“The spine plays a critical role in supporting and redistributing body weight. Carrying too much belly weight changes a person’s normal biomechanics by pushing the pelvis forward and forcing the spine to curve inward,” explains Dr. Chang, an interventional pain-management specialist. “This ‘swayback’ position places abnormal pressure on the spine and back muscles and is a likely contributor to development of neck and back pain.”
He calls obesity “one of the most serious medical conditions affecting today’s society.” It can also lead to a host of other health problems, including diabetes, heart disease, peripheral nerve damage, high blood pressure, osteoarthritis, cancer, musculoskeletal pain and, of course, back problems due to the added stress placed on spinal joints, discs, vertebrae, ligaments and tendons.
Poor posture and spinal stress, however, are not necessarily the only culprits in obesity’s link to back problems. Dr. Chang concurs with researchers who suggest that obesity also promotes an “inflammatory state” that can trigger or speed spinal disc degeneration and may play a role in compromising the flow of nutrients and oxygen along the spinal tree.
Lower back pain is the second leading cause of disability – and early retirement – globally and, in the United States, is the driver for an estimated 2.6 million visits annually to hospital emergency departments. Approximately 80 percent of the American adult population experience back pain at some point in their lives, Dr. Chang says.
Meanwhile, the percentage of Americans who are overweight or obese is reaching epidemic proportions. According to the latest statistics, the number of adults considered obese ranges as high as 38 percent in some states, with average overall rate standing at 31.3 percent. Obesity is defined as having a body mass index (BMI) of 30 or higher. BMI is a measurement of how one’s weight correlates with age, sex and height.
Recent studies – the latest reported in 2017 by University of Tokyo Hospital in Japan – have found a direct relationship between high BMI metrics and a greater rate and risk of spinal problems and back pain.
But, obesity’s role in overall health, including spinal and back health, is only part of the problem, Dr. Chang states. He refers to a study, published in the Global Spine Journal, indicating obese patients are less likely to benefit from nonsurgical treatments for back pain and spine-related issues and are more susceptible to postoperative complications, especially infection and blood clots.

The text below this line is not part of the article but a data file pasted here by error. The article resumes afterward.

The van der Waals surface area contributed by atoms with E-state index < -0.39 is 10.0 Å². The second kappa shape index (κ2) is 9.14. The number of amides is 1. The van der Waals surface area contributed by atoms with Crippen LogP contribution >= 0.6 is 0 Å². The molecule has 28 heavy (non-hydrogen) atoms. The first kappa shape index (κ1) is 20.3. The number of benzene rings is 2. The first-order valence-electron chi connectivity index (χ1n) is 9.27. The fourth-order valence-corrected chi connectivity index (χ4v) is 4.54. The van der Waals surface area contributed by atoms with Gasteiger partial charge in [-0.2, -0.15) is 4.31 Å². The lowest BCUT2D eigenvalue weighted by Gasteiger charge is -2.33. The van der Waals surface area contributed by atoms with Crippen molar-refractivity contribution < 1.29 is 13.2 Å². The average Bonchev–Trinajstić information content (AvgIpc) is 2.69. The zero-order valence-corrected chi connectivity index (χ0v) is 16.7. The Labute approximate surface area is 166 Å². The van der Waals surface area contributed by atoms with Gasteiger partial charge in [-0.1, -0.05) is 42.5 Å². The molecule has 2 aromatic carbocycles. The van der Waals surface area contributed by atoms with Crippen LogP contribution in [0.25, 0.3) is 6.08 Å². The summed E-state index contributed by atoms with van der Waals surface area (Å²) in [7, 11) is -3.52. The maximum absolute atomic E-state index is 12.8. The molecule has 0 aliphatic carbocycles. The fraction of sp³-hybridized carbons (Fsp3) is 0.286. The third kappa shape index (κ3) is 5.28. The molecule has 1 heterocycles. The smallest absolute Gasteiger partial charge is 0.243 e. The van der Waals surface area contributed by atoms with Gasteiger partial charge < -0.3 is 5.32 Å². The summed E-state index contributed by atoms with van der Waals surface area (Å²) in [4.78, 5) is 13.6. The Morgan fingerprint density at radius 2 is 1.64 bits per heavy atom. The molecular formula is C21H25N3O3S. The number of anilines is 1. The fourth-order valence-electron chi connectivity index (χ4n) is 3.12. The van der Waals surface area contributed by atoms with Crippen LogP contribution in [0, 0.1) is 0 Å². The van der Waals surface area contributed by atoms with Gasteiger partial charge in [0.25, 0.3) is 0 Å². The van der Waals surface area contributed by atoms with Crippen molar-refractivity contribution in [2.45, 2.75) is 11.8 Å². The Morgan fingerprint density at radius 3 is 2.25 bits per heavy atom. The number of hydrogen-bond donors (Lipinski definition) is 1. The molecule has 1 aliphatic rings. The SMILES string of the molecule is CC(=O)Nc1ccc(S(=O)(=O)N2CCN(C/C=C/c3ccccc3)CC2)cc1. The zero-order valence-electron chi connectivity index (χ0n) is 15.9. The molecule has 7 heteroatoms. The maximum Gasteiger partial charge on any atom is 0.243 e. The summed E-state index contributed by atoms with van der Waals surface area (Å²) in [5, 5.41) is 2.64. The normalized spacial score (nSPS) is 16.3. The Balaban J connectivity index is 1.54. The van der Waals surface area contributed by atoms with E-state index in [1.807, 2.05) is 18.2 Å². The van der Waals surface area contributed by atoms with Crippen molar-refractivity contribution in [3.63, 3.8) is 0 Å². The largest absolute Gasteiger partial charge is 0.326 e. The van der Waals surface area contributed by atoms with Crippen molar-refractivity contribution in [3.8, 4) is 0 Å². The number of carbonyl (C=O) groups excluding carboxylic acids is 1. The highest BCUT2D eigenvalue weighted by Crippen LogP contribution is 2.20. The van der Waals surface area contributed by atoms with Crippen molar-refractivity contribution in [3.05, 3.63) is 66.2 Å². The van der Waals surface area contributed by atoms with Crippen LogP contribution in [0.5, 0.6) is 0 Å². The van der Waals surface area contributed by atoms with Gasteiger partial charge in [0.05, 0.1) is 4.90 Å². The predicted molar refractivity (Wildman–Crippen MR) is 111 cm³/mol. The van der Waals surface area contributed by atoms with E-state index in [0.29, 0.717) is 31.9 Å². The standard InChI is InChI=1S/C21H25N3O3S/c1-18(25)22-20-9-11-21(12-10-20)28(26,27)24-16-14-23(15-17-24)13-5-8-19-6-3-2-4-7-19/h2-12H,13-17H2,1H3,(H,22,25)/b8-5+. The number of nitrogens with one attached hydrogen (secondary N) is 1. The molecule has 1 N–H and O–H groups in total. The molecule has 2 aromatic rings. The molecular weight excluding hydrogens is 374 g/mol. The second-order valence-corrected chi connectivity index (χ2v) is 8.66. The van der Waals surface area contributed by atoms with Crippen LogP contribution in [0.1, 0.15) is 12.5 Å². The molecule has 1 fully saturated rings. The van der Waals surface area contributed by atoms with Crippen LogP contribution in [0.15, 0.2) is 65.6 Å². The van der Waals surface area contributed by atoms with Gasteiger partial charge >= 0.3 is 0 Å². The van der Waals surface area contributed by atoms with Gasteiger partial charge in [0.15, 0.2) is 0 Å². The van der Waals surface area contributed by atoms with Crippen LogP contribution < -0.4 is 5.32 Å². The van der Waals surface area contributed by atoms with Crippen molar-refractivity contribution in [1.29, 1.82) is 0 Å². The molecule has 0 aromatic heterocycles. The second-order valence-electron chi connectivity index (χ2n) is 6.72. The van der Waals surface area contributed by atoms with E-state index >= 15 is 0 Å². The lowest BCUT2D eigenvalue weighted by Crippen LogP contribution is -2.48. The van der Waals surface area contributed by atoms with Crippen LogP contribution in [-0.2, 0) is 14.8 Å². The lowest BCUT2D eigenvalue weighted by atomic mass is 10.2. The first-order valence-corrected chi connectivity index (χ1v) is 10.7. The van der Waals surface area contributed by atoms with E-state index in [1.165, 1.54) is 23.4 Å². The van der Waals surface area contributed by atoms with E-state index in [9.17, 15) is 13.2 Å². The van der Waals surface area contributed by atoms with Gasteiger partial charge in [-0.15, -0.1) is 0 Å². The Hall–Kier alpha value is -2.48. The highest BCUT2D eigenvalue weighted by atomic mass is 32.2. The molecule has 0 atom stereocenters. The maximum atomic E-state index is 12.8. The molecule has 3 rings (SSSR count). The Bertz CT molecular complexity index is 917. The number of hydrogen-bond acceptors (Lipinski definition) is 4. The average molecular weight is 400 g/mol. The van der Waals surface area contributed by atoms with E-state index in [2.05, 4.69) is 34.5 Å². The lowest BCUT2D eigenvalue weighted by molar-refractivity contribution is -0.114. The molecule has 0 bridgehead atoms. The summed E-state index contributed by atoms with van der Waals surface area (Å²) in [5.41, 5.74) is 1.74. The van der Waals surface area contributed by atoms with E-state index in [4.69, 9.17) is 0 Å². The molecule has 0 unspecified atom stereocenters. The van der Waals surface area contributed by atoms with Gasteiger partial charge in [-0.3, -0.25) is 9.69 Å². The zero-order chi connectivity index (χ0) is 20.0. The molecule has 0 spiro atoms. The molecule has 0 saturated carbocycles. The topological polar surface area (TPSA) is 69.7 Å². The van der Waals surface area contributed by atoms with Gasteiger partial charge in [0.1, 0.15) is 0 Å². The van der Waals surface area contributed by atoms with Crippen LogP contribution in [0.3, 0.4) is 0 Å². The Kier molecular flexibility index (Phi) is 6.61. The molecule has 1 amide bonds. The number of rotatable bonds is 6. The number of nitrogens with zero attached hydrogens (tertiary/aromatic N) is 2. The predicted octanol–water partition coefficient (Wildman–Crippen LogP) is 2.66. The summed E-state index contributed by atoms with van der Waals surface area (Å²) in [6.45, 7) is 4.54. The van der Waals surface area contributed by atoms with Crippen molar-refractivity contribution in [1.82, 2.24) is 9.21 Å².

“This growing population of obese patients is posing new challenges for spinal surgeons and pain-management specialists,” Dr. Chang says.
“Exercise is an important factor in weight loss, but someone with a chronically painful back may be unable to become suddenly more active without medical assistance and treatment,” Dr. Chang states.
To help patients lose weight, reduce pain and improve overall spinal health, Dr. Chang offers these tips:
· Work with a health care professional to develop a graduated exercise regimen. Even without significant weight reduction, exercise enhances overall fitness, improves cardiovascular health and decreases the inflammation that promotes lower back pain and impacts the spine.
· Incorporate walking into a daily routine and consider participating in water-based exercises like swimming. Swimming is a low-impact workout, easy on back and joints.
· Be especially conscious of posture. Sit, stand and walk erect; shoulders back.
· Change diet. Work with a nutritionist to learn what foods are healthiest.
· Stop smoking; minimize alcohol consumption.
Atlantic Spine Center is a nationally recognized leader for endoscopic spine surgery with several locations in NJ and NYC. http://www.
Kaliq Chang, MD, is an interventional pain management specialist board-certified in anesthesiology at Atlantic Spine Center.